xmlfixup adjusts indentation levels according to whether the tag is an open tag or a close tag: it issues a warning on stderr, and also inside an XML comment on stdout, if the tag names do not match. If this happens, it means that either the XML input is not well-formed, or else there is an inconsistency in the markup rules in a user-supplied configuration file.
xmlfixup does not currently offer any control over the formatting of the internals of SGML comments, declarations, and directives (all of which look like <!...>), or of processor directives (which look like <?...>).
It may even prove necessary to extend xmlfixup with additional tag classes to handle a wider variety of XML document types.
xmlfixup does not know anything about SGML tag minimization (use of unnamed end tags </>, and omission of end tags where their implied positions can be determined by the SGML parser from the markup grammar). A tag normalizer, such as sgmlnorm(1) or spam(1), would likely be needed to standardize SGML input before xmlfixup could format it sensibly.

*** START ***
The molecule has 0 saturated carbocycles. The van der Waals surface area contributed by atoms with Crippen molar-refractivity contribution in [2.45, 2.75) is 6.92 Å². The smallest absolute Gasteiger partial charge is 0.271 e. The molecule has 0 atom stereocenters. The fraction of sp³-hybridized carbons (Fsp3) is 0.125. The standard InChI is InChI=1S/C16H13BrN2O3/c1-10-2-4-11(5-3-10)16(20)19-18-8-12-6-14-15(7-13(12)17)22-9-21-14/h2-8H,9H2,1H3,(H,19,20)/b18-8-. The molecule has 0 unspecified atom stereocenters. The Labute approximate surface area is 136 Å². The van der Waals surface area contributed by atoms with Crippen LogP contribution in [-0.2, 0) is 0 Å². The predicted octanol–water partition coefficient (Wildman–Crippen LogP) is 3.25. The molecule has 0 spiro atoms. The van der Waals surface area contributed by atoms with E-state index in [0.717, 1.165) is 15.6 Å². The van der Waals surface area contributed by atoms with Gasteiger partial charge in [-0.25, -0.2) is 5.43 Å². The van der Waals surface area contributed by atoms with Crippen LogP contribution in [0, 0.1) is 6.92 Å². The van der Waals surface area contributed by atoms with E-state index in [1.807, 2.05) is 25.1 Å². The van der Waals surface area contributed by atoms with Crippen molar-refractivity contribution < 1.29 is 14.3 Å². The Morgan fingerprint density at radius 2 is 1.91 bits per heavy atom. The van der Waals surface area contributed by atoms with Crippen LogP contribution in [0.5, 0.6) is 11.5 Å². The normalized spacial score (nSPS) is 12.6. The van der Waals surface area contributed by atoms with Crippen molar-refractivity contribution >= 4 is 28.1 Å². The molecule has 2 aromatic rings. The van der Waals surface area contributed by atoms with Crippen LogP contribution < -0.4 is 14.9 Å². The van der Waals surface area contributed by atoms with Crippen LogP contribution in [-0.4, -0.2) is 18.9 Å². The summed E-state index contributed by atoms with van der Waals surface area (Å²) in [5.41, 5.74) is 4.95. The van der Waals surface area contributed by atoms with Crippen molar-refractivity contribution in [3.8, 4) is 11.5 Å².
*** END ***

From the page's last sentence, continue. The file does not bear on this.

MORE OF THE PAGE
xmlfixup does not currently offer an option to ignore lettercase in tags, making it less useful for HTML and SGML documents with inconsistent lettercase in tags. A tag normalizer can fix such problems. For HTML files, html-pretty(1) has extensive knowledge of HTML variants, and can do an excellent job of prettyprinting such files.
- Peter Flynn, Understanding SGML and XML tools: practical programs for handling structured text, Kluwer, 1998, ISBN 0-7923-8169-6.
- Charles F. Goldfarb and Yuri Rubinsky, The SGML handbook, Clarendon Press, 1990, ISBN 0-19-853737-9.
- Charles F. Goldfarb and Paul Prescod, Charles F. Goldfarb's XML handbook, fourth edition, Prentice-Hall PTR, 2001, ISBN 0-13-065198-2.
- Michel Goossens and Sebastian Rahtz, The LaTeX Web companion: integrating TeX, HTML, and XML, Addison-Wesley Longman, 1999, ISBN 0-201-43311-7.
- Norman Walsh and Leonard Muellner, DocBook: the definitive guide, O'Reilly & Associates, 1999, ISBN 1-56592-580-7.
References to hundreds of other books on HTML, SGML, and XML can be found in the bibliographies at:
Nelson H. F. Beebe University of Utah Department of Mathematics, 110 LCB 155 S 1400 E RM 233 Salt Lake City, UT 84112-0090 Tel: +1 801 581 5254 FAX: +1 801 581 4148 Email: email@example.com, firstname.lastname@example.org, email@example.com (Internet) WWW URL: http://www.math.utah.edu/~beebe
in the file xmlfixup-x.yy.tar.gz where x.yy is the current version. Other distribution formats are usually available in the same location.